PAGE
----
Myrto Papatanasiu might have been born to play the Lady of the Camellias aesthetically but her singing is brittle

What makes an opera production “classic”? I ask this rhetorically, because, in an age when opera companies increasingly turn up their noses at endless revivals of old productions and hanker after dazzling new insights into the standard repertoire works, two of our opera companies have wheeled out fairly ancient audience favourites — Welsh National Opera’s 31-year-old Madam Butterfly, originally directed by Joachim Herz, and English National Opera’s only four years younger Rigoletto, in Jonathan Miller’s great 1950s New York mafioso staging — to set the box-office tills a-tinkling.

To most opera people, “classic” usually attaches itself to monumentally grand traditional stagings, such as the famous Luchino Visconti Don Carlos (1958) and Franco Zeffirelli Tosca (1964) at Covent Garden, but both the ENO and WNO “classics” were controversial in their time. In fact, neither production was particularly radical: Eleonore Kleiber’s Butterfly sets remain the most beautiful seen in my opera-going lifetime, and Miller’s updating and relocation of Rigoletto has worked well precisely because it is so faithful to the plot of the original — an updating that is also a perfect fit.

Among the younger generation of British directors, David McVicar is also a producer of “classics”, and his La traviata, first seen in Scotland last season and now new to the repertoire of the co-producing WNO, has the look of revivability. On the surface, it looks “traditional”, in that Tanya McCallin’s furnishings and costumes are firmly 19th century; although, like Visconti in his famous production for Maria Callas at La Scala, McVicar moves the action some four decades on from the “contem porary” period — 1850s — envisaged by Verdi and his librettist, Piave.

McVicar’s production is the living mausoleum of Violetta Valéry, played out entirely on her (symbolically enlarged) gravestone and swathed in black drapes. The few touches of colour make big statements: the hostess’s red camellia at the Act I festivities, or her scarlet and her friend’s pink one at Flora’s gambling party. McVicar subtly and brilliantly defines the nature of the Parisienne demimonde and its hypocrisy in his clear class delineation of the women, most slightly tarty grisettes, and the men, nearly all aristos. We are left in no doubt that this “half-world” is a place where rich men meet poorer women for a bit of extracurricular, but we don’t see it on stage. In a Calixto Bieito production, the knickerbockers might be at ankle level, with the chorus ladies doing it doggy style to the oompah-pah of Verdi’s party music. Even if this is essentially a traditional staging, it is full of personal McVicaresque touches — at the beginning of Act II, Alfredo sings his romance over the sleeping Violetta, naked in bed, suggesting their intimacy without vulgarity — and he clearly knows his Dumas. The prelude music plays to the opening scene of the novel, where the auctioneers are pricing the dead Violetta’s belongings.

With more vocally impressive principals, McVicar’s Traviata might be an instant classic, but the singing disappoints. The Greek soprano Myrto Papatanasiu might have been born to play the Lady of the Camellias — the raven hair, the almond face and ivory-to-grey complexion, the fragile figure — but her singing is brittle and steely in Act I and she’s taxed in Act II, even if she eventually gives a movingly sung Addio. Alfie Boe’s ardent, boyish Alfredo has everything except alluring italianita. Dario Solari’s Father Germont may have suave Latin looks and tone, but he’s a stiff, priggish bore, devoid of empathy. The best work comes from the excellent orchestra and chorus under Andrea Licata’s experienced, idiomatic baton.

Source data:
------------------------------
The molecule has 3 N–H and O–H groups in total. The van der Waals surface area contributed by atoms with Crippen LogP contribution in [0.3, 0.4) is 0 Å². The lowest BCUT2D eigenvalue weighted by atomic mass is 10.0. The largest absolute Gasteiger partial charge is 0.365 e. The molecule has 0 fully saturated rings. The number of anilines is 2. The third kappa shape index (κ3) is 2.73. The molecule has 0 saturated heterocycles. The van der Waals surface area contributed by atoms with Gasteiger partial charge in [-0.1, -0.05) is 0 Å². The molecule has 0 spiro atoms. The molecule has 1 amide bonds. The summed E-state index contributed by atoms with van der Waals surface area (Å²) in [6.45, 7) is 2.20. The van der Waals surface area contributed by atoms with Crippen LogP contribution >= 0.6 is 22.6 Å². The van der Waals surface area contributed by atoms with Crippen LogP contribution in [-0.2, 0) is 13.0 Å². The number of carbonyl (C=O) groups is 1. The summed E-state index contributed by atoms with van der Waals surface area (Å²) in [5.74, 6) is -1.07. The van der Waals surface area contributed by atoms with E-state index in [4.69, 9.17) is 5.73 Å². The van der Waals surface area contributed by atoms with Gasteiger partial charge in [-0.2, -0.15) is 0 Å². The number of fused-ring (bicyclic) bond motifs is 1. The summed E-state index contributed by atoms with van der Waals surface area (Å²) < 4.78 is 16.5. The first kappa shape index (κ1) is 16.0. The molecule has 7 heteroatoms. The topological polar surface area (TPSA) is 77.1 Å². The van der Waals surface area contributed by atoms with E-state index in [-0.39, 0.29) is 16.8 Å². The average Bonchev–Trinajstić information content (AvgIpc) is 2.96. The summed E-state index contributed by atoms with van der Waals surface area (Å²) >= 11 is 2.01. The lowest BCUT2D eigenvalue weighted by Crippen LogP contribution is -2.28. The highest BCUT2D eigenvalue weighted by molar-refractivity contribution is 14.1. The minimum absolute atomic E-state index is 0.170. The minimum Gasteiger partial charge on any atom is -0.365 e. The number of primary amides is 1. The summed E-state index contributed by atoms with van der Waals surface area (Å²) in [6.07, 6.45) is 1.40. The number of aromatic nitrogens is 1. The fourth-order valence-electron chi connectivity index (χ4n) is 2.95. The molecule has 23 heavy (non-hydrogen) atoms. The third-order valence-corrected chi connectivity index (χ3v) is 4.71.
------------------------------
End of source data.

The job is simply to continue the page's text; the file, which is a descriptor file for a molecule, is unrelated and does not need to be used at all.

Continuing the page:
At the Coliseum, Miller’s 1982 Rigoletto has lost some of its zing — the 2009 replacements for the old couple celebrating their anniversary at the Duke’s party can’t match the originals’ dancing pro wess and self-deprecating humour — but the post-deco sets, especially the Hopper-inspired Act III bar, still look terrific. Stephen Lord, an ENO debutant, brings atmospheric melodrama to Verdi’s astonishing score, and the cast is led by Anthony Michaels-Moore, singing the jester for the first time in his native land. What he lacks in Shakespearian terribilita, he compensates for with a glorious legato and superb diction: I doubt the music has been better sung in this production. As his nemesis, the Duke, the 25-year-old American tenor Michael Fabiano makes a confident and likeable UK debut, following his slightly older countryman, Stephen Costello, at Covent Garden a fortnight earlier. His instrument sounds darker and bigger, though not as polished, as Costello’s; and though he sang La donna e mobile winningly, I can’t help feeling he is a bit raw — and slightly pushed at the top of the range — for such a high-profile appearance. A few years singing Mozart on contract in a small German theatre might lay secure foundations for a golden future.

The Canadian Katherine Whyte plays a waif-like, sweet Gilda. Her smallish tone, marked intonation issues and innocence of consonants made her seem another of ENO’s less than essential North American imports, but she wasn’t terrible and didn’t spoil an enjoyable show.

Brindley Sherratt’s saturnine Sparafucile, Iain Paterson’s sten­torian Monterone and Madeleine Shaw’s raunchy Maddalena demonstrated that ENO can still rely on classy British artists to give ballast to its ensemble.
(source: times online)


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